“We had a desire to move back West, and we started to look around at places in the region where the market wasn’t saturated, and New Mexico very, very quickly bubbled to the surface as a place that would check those boxes for us,” she said. “New Mexico’s quite an anomaly in the kombucha sense because there are relatively so few commercial brewers here compared to other states.”

She and Mike, who co-owns Stargazer, arrived in Albuquerque in July 2017 and registered the business name in August. Back then, it had a different name — Kaleidoscope Kombucha — and a concept revolving around a range of “super-ambitious, strange flavor combinations.”

But as she began trying these flavor ideas at home, she realized the unusual flavors weren’t as good as the simple, pleasing notes of the tea that forms kombucha’s base.

“I always knew that plain tea kombucha tasted good because I’d had it before, and that there are only a small percentage of kombucha companies that focus on plain tea,” she said. “And I thought, I think I want to join those guys and offer people something a little different than what they’re used to getting at the store, and really focus on perfecting that. I went with the old adage that the simplest thing is often the best.”

After searching high and low across the region for a suitable commercial kitchen, she finally found it with Verde in Santa Fe, and the couple decided to move here. She still sells the kombucha by the cup or the growler at the Downtown Growers Market and the Rail Yards Market in Albuquerque, but she recently began offering it at the Friday Eldorado market as well. And one of the three varieties is always on tap at Terra Verde Organic, the shop fronting Verde on San Mateo Road.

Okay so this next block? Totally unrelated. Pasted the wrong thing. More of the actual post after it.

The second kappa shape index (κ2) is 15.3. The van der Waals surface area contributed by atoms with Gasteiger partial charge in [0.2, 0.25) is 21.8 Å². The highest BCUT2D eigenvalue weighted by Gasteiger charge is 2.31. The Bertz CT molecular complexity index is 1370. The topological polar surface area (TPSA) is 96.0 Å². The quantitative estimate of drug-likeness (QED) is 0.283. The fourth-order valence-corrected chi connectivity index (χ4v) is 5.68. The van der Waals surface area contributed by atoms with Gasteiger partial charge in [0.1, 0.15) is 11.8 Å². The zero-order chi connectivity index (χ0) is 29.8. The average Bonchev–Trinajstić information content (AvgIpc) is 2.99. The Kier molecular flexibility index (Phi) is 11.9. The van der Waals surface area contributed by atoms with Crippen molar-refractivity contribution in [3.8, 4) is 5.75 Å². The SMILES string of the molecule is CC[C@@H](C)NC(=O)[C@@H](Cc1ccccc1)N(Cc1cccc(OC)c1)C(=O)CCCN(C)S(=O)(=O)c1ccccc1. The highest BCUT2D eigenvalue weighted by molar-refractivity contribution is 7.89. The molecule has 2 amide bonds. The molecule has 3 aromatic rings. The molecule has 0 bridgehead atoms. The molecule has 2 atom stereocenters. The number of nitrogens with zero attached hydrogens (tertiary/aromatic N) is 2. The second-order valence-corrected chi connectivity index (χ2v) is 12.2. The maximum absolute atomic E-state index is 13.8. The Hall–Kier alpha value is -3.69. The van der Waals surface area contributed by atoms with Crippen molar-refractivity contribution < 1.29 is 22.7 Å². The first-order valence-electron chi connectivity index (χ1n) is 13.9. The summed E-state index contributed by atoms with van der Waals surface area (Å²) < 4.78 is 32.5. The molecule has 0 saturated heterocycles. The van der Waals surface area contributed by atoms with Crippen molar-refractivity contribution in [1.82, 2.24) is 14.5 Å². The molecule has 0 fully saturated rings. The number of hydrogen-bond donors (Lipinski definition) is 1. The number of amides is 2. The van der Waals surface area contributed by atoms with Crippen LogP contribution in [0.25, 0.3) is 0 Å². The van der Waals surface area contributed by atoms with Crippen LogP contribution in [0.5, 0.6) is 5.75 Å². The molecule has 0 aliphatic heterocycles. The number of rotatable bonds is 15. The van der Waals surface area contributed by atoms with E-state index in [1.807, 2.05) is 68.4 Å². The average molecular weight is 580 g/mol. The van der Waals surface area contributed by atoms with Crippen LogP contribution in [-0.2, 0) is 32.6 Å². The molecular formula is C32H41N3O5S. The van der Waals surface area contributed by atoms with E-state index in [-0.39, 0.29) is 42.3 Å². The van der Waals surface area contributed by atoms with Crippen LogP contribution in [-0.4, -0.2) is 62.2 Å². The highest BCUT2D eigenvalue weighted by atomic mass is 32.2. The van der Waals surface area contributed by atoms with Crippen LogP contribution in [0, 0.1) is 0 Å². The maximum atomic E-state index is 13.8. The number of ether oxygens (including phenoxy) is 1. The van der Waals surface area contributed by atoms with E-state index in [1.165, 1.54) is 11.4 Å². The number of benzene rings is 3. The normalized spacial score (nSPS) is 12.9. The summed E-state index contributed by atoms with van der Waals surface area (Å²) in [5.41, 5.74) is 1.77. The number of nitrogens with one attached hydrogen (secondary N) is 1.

“I feel very grateful to have essentially been able to start up this business in both cities: Albuquerque provided a lot of resources to help me get started, and the creative community down there is exciting and helped me crystallize what the brand should be,” she said. “However, I’ve felt really welcomed and supported by the business community here in Santa Fe. There are many high-quality, established small businesses here whose trajectory I’m hoping to emulate.”

Schmitt hopes to place Stargazer in bars and other establishments as a nonalcoholic drink option and to expand to offer grab-and-go drinks.

And she also hopes that her story — as a female, minority and immigrant business owner who started her company in her 40s — serves as an inspiration to others who might be looking up at our brilliant starry skies and daring to dream.

“You can start a business regardless of your background,” she said. “Hopefully this is a model for anybody who’s thinking of doing the same.”


Where to buy: In Santa Fe, you can find Stargazer kombucha on tap at Terra Verde Organic (851 W. San Mateo Road in Santa Fe) and for sale at the Eldorado Farmers Market (3:30 to 6:30 p.m. Fridays in La Tienda Shopping Center parking lot). It’s also sold on Saturdays at the Downtown Growers Market and Sundays at the Rail Yards Market, both in Albuquerque.

Cost: At the farmers markets, a 12-ounce cup is $4; a 32-ounce growler is $13 and $10 to refill; and a 64-ounce growler is $25 and $19.50 to refill.